Blackman v. Allyn et al
ORDER: IT IS ORDERED that Allyn's 12 Motion to Dismiss is DENIED. SEE ORDER FOR FULL DETAILS. Signed by Judge Brian Morris on 9/7/2021. (SLR)
Case 4:21-cv-00042-BMM Document 23 Filed 09/07/21 Page 1 of 6
IN THE UNITED STATES DISTRICT COURT
FOR THE DISTRICT OF MONTANA
GREAT FALLS DIVISION
JOSEPH E. ALLYN & DOES 1-10,
Plaintiff Stuart Blackman (“Blackman”) asserts claims of negligence and
negligence per se pursuant to the Montana Residential Landlord Tenant Act against
Joseph E. Allyn (“Allyn”) and Does 1-10. (Doc. 4). Blackman alleges that while
renting an apartment in Cut Bank from Allyn in October of 2020, a fire started that
trapped and injured Blackman resulting in general and special damages. Id. at ¶¶ 12. Blackman claims that apartment’s “faulty electrical components” caused the
fire. Id. at ¶ 5. Blackman claims that Allyn, or his agents, knew of these problems.
Id. In response to Blackman’s Complaint, Allyn filed a Motion to Dismiss on June
22, 2021. (Doc. 12 (citing Fed. R. Civ. P. 12(b)(6)).
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Allyn argues in his Motion to Dismiss that the Complaint (Doc. 4) fails to
state facts “supporting a plausible claim for either of his causes of action.” (Doc.
13 at 5). Blackman counters that his complaint to meets the plausibility standard,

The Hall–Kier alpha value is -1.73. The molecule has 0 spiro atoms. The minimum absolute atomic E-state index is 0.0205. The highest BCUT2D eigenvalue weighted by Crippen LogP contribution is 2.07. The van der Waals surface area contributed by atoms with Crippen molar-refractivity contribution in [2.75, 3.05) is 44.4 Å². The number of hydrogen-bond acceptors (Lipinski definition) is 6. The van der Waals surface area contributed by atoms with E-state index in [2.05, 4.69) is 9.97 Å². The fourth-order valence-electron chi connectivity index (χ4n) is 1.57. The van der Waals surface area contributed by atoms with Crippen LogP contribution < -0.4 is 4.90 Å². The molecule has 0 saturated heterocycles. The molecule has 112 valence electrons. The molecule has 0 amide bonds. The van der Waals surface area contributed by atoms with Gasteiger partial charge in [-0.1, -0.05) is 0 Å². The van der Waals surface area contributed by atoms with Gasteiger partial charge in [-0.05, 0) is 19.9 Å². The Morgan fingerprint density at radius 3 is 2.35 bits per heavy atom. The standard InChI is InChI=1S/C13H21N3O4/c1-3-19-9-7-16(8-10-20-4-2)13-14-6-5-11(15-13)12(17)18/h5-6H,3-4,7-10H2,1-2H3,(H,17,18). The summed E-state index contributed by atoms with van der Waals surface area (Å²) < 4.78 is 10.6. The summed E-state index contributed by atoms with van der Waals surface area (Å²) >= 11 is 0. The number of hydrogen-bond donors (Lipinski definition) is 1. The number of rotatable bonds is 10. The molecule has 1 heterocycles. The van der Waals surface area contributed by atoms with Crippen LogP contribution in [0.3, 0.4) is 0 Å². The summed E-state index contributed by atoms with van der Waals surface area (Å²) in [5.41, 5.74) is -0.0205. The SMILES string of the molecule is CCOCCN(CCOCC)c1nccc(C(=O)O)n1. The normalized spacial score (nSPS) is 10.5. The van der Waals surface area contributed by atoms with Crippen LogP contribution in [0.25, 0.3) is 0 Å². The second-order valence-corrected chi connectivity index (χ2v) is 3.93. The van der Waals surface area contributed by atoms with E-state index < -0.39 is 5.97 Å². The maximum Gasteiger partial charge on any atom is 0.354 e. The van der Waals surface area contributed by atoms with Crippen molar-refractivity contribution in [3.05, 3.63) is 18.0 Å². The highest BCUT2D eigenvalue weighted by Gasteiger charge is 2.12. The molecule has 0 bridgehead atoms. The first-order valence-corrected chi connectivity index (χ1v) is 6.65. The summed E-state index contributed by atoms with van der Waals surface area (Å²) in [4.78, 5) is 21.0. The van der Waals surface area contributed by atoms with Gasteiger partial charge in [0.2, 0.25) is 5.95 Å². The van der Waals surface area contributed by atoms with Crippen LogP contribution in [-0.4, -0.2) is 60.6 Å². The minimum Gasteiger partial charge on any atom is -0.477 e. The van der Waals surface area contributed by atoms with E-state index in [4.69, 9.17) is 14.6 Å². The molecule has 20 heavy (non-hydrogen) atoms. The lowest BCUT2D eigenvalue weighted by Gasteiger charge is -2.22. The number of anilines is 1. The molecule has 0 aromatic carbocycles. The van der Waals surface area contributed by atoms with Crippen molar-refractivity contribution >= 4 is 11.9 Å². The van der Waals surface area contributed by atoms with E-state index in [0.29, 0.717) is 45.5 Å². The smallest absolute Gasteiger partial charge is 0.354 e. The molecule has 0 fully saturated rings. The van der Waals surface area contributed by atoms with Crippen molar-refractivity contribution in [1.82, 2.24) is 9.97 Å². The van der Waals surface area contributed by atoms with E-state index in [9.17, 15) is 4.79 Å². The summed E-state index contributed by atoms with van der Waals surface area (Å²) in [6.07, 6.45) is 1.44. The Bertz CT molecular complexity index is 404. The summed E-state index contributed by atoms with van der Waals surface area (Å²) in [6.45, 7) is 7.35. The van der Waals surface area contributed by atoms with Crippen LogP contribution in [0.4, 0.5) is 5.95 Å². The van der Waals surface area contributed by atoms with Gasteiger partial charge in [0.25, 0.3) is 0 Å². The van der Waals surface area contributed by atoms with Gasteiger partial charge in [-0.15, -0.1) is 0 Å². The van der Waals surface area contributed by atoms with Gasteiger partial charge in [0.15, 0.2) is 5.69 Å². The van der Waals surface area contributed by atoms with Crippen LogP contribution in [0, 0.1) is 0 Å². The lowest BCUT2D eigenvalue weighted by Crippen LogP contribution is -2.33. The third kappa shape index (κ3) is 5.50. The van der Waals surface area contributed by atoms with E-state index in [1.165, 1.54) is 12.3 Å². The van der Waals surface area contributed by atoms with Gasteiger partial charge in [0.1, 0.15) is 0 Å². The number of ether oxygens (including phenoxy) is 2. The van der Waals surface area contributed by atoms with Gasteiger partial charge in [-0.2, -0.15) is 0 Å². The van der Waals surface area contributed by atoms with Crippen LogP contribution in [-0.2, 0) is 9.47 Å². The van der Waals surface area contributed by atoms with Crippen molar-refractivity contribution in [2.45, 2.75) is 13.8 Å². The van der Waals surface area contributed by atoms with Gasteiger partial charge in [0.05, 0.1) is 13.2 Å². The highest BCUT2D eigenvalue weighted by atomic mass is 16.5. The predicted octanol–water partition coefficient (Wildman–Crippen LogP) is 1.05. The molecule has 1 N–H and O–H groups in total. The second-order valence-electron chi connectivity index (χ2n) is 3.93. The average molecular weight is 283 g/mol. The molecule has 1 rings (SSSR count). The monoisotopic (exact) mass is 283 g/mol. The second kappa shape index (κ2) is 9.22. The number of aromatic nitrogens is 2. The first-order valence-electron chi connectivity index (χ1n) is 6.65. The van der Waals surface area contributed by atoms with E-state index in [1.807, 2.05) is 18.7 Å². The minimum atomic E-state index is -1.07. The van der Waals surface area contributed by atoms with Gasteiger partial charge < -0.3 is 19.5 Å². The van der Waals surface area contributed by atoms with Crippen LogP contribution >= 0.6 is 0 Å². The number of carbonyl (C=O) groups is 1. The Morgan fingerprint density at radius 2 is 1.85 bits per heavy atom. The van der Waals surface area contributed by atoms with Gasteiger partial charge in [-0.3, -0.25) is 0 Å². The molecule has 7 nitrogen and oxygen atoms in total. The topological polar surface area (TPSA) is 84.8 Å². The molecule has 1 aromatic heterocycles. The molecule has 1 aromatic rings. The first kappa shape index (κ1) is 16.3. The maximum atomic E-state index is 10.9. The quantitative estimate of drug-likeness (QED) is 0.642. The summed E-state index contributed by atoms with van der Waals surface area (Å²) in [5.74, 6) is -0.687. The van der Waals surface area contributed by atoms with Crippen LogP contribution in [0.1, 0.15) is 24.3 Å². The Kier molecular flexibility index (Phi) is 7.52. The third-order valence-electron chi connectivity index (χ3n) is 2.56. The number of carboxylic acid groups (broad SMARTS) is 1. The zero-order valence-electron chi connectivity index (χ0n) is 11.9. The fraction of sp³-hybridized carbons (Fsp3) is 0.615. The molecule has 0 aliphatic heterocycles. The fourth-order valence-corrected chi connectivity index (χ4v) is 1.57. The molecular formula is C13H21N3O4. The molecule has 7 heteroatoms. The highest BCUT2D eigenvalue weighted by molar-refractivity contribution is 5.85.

and in the event he falls short of the requirements, that he is entitled to amend his
Complaint. (Doc. 18 at 2, 5). The Court held a hearing on Allyn’s motion of
August 25, 2021.
Rule 8(a)(2) of the Federal Rules of Civil Procedure requires claimants to
include in their complaint “a short and plain statement of the claim showing that the
pleader is entitled to relief.” A motion to dismiss under Rule 12(b)(6) of the Federal
Rules of Civil Procedure tests the legal sufficiency of a complaint under the
plausibility pleading standard of Rule 8(a)(2). See Navarro v. Block, 250 F.3d 729,
732 (9th Cir. 2001). Dismissal proves appropriate under Rule 12(b)(6) where the
complaint fails to state a claim upon which relief can be granted. Mendiondo v.
Centinela Hospital Med. Ctr., 521 F.3d 1097, 1104 (9th Cir. 2008).
A court may dismiss a complaint “based on the lack of a cognizable legal
theory or the absence of sufficient facts alleged under a cognizable legal theory.”
Balistreri v. Pacifica Police Dep’t, 901 F.2d 696, 699 (9th Cir. 1988). The complaint
must contain sufficient factual matter to state a claim for relief that is plausible on
its face to survive a Rule 12(b)(6) motion. Ashcroft v. Iqbal, 556 U.S. 662, 129 S.
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Ct. 1937 (2009). A claim is plausible on its face when “the plaintiff pleads factual
content that allows the court to draw the reasonable inference that the defendant is
liable for the misconduct alleged.” Id. at 678. The plausibility standard does not
require probability, but “asks for more than sheer possibility that defendant has acted
Whether Blackman’s Complaint pleads sufficient facts to meet the
plausibility standard to survive Allyn’s Motion to Dismiss
Allyn claims that Blackman’s complaint falls below the plausibility standard
set forth in Iqbal because it states no facts to support claims of negligence or
negligence per se. This Court sits in diversity jurisdiction and must apply the
Federal Rules of Civil Procedure and state substantive rules. Med. Lab. Mgmt,
Consultants v. Am. Broad. Companies, Inc., 306 F.3d 806, 812 (9th Cir. 2002); see
also Hanna v. Plumer, 380 U.S. 460, 470-471 (1965). Accordingly, Rule 8(a) of
the Federal Rules of Civil Procedure governs the sufficiency of the pleading while